title "Distribution of Parameter Estimates";
proc sgplot data=BootEst;
   scatter x=Intercept y=Time;
   xaxis grid; yaxis grid; 
   refline 77.5402 / axis=x;
   refline 2.7956  / axis=y;
run;

The scatter plot shows the bootstrap distribution of the parameter estimates of the linear trend. The reference lines indicate the parameter estimates for the original data. You can use the bootstrap distribution for inferential statistics such as estimation of standard errors, confidence intervals, the covariance of estimates, and more.

You can perform a similar bootstrap analysis for any other statistic that is generated by any time series analysis. The important thing is that the block bootstrap is performed on some sort of residual or "noise" component, so be sure to remove the trend, seasonality, cycles, and so forth and then bootstrap the remainder.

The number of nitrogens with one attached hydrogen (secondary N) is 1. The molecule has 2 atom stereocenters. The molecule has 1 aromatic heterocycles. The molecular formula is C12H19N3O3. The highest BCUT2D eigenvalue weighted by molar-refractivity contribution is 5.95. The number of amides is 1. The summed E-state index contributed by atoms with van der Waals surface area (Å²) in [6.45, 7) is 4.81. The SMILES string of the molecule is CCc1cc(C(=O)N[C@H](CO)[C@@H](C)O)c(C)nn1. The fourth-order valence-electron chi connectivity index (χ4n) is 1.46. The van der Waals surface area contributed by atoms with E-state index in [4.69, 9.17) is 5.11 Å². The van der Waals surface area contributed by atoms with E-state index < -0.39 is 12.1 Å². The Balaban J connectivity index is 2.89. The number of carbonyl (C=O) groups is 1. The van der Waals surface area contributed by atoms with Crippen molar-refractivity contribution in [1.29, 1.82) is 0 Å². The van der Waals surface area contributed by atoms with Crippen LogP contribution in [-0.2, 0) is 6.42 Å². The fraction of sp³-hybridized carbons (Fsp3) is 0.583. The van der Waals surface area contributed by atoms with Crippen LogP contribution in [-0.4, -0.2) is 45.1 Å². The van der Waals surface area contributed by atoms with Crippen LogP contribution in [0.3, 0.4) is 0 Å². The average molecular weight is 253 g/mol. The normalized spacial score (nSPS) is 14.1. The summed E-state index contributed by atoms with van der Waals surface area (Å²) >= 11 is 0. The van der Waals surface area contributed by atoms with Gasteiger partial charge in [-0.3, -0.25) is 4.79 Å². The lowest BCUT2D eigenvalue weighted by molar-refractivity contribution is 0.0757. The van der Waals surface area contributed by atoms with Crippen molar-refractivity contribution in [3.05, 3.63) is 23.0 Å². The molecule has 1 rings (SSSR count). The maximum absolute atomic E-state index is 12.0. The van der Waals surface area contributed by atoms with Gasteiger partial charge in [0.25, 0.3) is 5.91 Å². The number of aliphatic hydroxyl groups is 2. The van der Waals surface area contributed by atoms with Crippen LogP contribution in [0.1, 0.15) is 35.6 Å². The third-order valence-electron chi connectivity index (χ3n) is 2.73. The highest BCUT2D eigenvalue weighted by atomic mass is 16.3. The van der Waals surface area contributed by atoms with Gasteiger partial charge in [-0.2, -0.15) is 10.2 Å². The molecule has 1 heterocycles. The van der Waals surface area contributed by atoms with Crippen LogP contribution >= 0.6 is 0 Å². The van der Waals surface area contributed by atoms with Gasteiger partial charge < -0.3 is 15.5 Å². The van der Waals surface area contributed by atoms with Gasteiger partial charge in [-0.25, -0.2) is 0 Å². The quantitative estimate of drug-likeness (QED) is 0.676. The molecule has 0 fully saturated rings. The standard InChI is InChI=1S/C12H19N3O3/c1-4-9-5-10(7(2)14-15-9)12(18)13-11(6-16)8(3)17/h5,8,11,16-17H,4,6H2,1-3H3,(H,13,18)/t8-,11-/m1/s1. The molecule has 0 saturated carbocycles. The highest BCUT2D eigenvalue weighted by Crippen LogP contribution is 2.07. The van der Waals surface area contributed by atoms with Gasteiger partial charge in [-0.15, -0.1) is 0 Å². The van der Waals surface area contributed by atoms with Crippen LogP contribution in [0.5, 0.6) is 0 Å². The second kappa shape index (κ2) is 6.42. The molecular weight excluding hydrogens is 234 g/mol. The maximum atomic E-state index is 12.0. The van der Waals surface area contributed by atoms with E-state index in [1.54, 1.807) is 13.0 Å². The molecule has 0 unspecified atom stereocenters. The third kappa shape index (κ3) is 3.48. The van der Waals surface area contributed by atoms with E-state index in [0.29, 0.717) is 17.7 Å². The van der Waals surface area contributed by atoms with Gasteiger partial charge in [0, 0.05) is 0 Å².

Summary

This article shows how to perform a simple block bootstrap on a time series in SAS. First, you need to decompose the series into additive components: Y = Predicted + Residuals. You then choose a block length (L), which (for the simple block bootstrap) must divide the total length of the series (n). Each bootstrap resample is generated by randomly choosing blocks of residuals and adding them to the predicted model. This article uses the SAS/IML language to perform the simple block bootstrap in SAS.

In practice, the simple block bootstrap is rarely used. However, it illustrates the basic ideas for bootstrapping a time series, and it provides a foundation for more sophisticated bootstrap methods.